Who Opens a Mall During the Retail Apocalypse? Related Just Did.

By Carlo Versano

At the heart of the new Hudson Yards ー the glassy, sprawling mixed-use development on the far west side of Manhattan that has the distinction of being the most expensive real-estate development in U.S. history ー is the Vessel. A 150-foot-tall, made-for-Instagram piece of public art that resembles a bronzed honeycomb (or, perhaps less charitably, a giant shawarma), the Vessel has quickly become the focal point of the development and a lightning rod of criticism in its own right. But just past the Vessel's gleaming facade is what's perhaps Hudson Yard's biggest feat of all: a shopping mall.

Normally, the development of a multi-level mall in a city famous for its shopping wouldn't be news. But these aren't normal times for the retail industry.

Esty Ottensoser, retail specialist for the Related Companies, the developer of Hudson Yards, told Cheddar in an interview overlooking the mall's soaring atrium that Related had a specific recipe for success that it believes will allow The Shops and Restaurants at Hudson Yards, as it's officially known, to prosper even in a time of shuttering storefronts and ever-increasing competition from Amazon.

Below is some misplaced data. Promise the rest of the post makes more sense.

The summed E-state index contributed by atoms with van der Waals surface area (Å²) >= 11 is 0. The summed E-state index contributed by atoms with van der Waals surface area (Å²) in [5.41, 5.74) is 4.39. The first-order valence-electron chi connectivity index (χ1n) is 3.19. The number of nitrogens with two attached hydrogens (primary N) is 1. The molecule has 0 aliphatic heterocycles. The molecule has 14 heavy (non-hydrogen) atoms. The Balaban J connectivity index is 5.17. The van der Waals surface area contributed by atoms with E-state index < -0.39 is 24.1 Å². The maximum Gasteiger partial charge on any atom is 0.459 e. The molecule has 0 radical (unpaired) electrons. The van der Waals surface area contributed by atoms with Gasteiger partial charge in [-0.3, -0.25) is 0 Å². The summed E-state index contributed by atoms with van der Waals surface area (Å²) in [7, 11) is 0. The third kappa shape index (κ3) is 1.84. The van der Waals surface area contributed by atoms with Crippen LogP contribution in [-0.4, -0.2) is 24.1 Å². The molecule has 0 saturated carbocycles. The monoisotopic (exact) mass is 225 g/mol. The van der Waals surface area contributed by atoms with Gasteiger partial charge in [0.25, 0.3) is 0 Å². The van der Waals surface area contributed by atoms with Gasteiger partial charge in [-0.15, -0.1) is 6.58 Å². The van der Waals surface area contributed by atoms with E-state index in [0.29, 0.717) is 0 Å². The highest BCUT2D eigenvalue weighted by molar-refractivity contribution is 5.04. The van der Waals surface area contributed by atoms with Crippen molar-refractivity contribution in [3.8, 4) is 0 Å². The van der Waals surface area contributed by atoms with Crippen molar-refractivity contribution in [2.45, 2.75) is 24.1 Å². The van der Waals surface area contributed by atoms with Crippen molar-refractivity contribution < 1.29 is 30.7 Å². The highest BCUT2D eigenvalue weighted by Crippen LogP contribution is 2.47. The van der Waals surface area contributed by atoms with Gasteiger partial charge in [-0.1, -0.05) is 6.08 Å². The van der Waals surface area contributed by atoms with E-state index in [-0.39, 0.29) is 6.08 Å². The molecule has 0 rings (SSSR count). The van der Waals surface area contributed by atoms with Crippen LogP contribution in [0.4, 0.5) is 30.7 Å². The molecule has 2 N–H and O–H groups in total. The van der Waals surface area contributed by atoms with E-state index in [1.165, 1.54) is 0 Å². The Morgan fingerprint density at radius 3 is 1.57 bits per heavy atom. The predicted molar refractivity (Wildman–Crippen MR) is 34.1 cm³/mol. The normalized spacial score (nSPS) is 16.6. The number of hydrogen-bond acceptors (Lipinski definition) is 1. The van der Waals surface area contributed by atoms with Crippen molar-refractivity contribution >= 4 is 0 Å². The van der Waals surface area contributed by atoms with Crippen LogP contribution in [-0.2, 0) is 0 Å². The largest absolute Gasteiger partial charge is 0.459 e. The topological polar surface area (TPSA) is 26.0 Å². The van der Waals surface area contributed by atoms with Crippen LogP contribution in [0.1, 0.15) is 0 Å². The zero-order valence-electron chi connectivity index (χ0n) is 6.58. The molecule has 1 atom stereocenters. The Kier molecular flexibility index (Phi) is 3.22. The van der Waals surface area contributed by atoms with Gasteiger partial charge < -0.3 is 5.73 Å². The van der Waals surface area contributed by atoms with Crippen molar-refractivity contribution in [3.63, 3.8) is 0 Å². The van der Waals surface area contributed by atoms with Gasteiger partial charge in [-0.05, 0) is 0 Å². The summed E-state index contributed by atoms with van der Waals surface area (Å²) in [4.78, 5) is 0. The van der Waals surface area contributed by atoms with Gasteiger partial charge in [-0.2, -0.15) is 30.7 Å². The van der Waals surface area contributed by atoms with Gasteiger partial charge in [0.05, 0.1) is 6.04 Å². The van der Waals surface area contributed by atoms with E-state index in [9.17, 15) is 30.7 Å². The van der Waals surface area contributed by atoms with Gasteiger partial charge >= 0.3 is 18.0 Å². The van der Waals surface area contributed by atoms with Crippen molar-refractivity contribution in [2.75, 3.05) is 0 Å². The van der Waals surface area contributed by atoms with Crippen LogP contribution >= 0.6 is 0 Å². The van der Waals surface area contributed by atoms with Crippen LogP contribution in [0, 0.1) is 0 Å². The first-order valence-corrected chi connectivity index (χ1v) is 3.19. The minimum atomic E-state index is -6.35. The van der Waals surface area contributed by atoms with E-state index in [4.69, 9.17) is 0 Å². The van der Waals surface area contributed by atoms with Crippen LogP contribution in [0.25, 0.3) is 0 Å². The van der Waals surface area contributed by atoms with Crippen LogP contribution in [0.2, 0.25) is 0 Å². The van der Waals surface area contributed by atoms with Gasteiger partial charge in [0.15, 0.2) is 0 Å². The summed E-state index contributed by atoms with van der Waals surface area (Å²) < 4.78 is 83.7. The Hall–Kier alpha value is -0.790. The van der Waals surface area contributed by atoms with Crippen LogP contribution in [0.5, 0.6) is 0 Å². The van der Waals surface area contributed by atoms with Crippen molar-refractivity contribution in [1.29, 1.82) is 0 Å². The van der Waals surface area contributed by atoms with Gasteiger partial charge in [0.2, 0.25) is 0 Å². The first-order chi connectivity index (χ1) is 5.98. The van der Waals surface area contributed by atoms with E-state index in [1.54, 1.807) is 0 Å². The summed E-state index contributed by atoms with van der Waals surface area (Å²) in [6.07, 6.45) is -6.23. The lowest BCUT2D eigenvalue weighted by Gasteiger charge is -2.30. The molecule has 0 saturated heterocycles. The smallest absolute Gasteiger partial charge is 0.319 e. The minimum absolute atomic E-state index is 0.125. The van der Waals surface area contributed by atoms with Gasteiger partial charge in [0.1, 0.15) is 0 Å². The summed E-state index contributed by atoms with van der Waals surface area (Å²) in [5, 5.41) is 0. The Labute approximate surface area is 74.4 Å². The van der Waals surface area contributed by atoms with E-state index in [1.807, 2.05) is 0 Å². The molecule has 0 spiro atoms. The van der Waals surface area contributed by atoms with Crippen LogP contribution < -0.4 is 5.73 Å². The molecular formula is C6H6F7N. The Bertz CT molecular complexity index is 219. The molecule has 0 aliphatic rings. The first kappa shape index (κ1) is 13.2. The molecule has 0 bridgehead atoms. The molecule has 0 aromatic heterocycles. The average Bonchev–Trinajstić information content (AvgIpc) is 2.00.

"Newness is critical," Ottensoser said. Related developed the shopping center with an idea of offering flexible lease terms for different retailers ー some shorter than customary, some longer than a traditional pop-up lease ー in order to keep the mix of brands on offer fresh.

Flexible leases allowed digitally native brands like Mack Weldon and Lovepop to test the waters with their first brick-and-mortar locations at Hudson Yards with terms that are long enough for them to "get comfortable" but not so long that they're locked into traditional contracts the way anchor tenants of the past have been.

"We wanted to give them a chance to really display and showcase what their brands are about," Ottensoser said.

So far ー the complex has been open for a few weeks ー it seems to be working. Shoppers are coming in to interact with direct-to-consumer companies like Rhone or b8ta "threaded" throughout the four floors, which they may have only been exposed to on social media, Ottensoser said. But they're sticking around.

"They're not just interacting with the brands," she said. "They're shopping."

The other piece of the Related strategy was to curate a mix of brands "from high to low." The first floor of the center features storefronts from Cartier and Dior. Upstairs, there's Zara and H&M outposts.

"We really curated the mix to include leading brands in each category," she said. "It's the way people are shopping and living today."

Hudson Yards-goers can find the latest fast fashion trends, or splurge on a gift, while having a sit-down meal at one of two dozen restaurants or a bite and a cocktail from the basement-level Spanish-themed food hall before snapping a selfie on The Vessel.

"That's the future," Ottensoser said.

For full interview click here.

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